Private party at Wal-Mart

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The industry portrait emerging since Wal-Mart Stores stopped providing scanner data to market-research firms shows just how much power the giant retailer wields. The data show this year's sales surge in private-label home and personal-care categories has been confined mainly to Wal-Mart.

A report issued this month by Banc of America Securities analyst William Steele found that overall private-label sales growth for the four weeks ended Sept. 9-without Wal-Mart data included-shows few of the private-label market share gains reflected earlier this year. The data do not reflect the impact of the events of Sept. 11.

Information Resources Inc. figures show private-label sales up only 2% in September in the 35 categories Mr. Steele tracks, but he estimates private-label growth would have been five to eight percentage points higher were the Wal-Mart data still included, based on earlier patterns. Based on the new data, he estimates Wal-Mart single-handedly accounted for three-quarters of the private-label growth seen in non-food categories in 2001.

Wal-Mart did not return calls for comment at press time. The relatively narrow base of private-label strength, albeit at the world's biggest retailer, might seem a relief for marketers. But Mr. Steele expects the data may encourage other retailers to mimic Wal-Mart's more aggressive private-label programs using their own house brands, as Wal-Mart has done with White Cloud.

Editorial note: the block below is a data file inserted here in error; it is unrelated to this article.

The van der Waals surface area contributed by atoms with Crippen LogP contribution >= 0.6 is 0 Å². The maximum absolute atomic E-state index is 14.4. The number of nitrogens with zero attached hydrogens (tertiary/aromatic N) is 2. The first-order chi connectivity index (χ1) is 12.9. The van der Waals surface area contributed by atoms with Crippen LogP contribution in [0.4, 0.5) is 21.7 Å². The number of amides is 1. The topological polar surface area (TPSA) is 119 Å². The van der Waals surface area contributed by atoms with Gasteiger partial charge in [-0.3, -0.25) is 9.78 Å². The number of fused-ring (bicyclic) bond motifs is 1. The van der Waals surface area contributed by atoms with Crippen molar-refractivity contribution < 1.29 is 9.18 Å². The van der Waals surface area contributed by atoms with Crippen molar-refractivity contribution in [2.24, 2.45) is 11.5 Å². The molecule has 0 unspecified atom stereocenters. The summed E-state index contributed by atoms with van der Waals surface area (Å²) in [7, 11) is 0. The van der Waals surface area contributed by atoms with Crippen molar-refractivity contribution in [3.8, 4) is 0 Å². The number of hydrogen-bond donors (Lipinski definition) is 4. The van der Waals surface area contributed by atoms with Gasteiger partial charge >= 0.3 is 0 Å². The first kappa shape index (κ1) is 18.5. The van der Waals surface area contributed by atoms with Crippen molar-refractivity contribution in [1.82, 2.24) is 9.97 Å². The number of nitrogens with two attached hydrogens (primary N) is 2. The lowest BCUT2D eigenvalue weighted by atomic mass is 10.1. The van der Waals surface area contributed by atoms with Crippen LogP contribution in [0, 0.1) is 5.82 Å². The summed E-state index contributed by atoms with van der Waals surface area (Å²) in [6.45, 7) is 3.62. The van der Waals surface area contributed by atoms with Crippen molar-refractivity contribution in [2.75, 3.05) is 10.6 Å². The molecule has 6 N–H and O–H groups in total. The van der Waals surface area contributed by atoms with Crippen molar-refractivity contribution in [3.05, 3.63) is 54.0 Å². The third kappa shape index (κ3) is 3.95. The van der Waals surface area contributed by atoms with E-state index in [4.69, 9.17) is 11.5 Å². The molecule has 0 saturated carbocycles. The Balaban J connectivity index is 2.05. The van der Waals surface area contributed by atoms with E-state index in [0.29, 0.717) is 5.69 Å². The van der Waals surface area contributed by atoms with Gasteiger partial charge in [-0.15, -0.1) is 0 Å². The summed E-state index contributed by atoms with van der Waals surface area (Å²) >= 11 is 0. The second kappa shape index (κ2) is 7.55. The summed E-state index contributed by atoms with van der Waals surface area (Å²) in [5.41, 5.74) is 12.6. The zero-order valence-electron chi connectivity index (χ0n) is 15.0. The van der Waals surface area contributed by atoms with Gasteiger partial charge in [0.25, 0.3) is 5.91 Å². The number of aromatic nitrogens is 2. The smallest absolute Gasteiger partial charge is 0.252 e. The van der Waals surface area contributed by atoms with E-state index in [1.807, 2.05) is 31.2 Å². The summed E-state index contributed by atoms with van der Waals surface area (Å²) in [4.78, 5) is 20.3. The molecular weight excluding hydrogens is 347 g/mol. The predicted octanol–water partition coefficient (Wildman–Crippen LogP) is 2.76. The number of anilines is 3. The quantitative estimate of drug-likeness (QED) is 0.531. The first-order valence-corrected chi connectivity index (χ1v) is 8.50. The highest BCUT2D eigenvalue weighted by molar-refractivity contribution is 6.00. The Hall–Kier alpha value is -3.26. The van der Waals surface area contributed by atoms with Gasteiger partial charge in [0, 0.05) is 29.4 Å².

"I think in the future we're going to be talking about controlled brands, as opposed to private-label," Mr. Steele said. "These are brands ... that Wal-Mart and others are backing aggressively with marketing support."

Wal-Mart is fast becoming a bigger factor for its suppliers. The chain's share of Procter & Gamble Co.'s sales, for example, has grown from 11% in 1998 to 15% in 2001.

Nowhere is the impact of Wal-Mart's house brands more obvious than in diapers. Deutsche Bank Alex. Brown analysts Andrew Shore said in a recent report the chain's overall private-label program has overtaken P&G's Pampers and Luvs brand combined. Kimberly-Clark Corp.'s Huggies is the leading brand in the chain.

A P&G spokeswoman said the company's own household panel data from VNU's ACNielsen Corp. shows Pampers continues to lead White Cloud within Wal-Mart, and that P&G's total Wal-Mart diaper business still leads private label at Wal-Mart.

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